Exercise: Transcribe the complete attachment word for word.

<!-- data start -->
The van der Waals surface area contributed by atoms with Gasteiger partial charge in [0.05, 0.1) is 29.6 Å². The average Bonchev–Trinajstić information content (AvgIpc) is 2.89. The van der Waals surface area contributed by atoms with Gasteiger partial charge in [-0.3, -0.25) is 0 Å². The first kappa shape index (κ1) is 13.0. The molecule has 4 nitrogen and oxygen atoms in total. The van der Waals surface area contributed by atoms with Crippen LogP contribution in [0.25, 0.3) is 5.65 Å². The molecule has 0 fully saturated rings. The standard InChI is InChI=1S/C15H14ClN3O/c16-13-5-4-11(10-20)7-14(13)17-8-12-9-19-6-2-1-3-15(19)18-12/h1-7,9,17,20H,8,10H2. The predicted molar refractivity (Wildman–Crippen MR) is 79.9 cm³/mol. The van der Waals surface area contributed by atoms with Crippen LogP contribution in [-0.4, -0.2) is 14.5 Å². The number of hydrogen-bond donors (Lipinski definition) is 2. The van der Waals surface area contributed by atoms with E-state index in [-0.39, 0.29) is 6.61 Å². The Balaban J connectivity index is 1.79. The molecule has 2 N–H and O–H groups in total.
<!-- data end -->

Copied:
The van der Waals surface area contributed by atoms with Gasteiger partial charge in [0.05, 0.1) is 29.6 Å². The average Bonchev–Trinajstić information content (AvgIpc) is 2.89. The van der Waals surface area contributed by atoms with Gasteiger partial charge in [-0.3, -0.25) is 0 Å². The first kappa shape index (κ1) is 13.0. The molecule has 4 nitrogen and oxygen atoms in total. The van der Waals surface area contributed by atoms with Crippen LogP contribution in [0.25, 0.3) is 5.65 Å². The molecule has 0 fully saturated rings. The standard InChI is InChI=1S/C15H14ClN3O/c16-13-5-4-11(10-20)7-14(13)17-8-12-9-19-6-2-1-3-15(19)18-12/h1-7,9,17,20H,8,10H2. The predicted molar refractivity (Wildman–Crippen MR) is 79.9 cm³/mol. The van der Waals surface area contributed by atoms with Crippen LogP contribution in [-0.4, -0.2) is 14.5 Å². The number of hydrogen-bond donors (Lipinski definition) is 2. The van der Waals surface area contributed by atoms with E-state index in [-0.39, 0.29) is 6.61 Å². The Balaban J connectivity index is 1.79. The molecule has 2 N–H and O–H groups in total.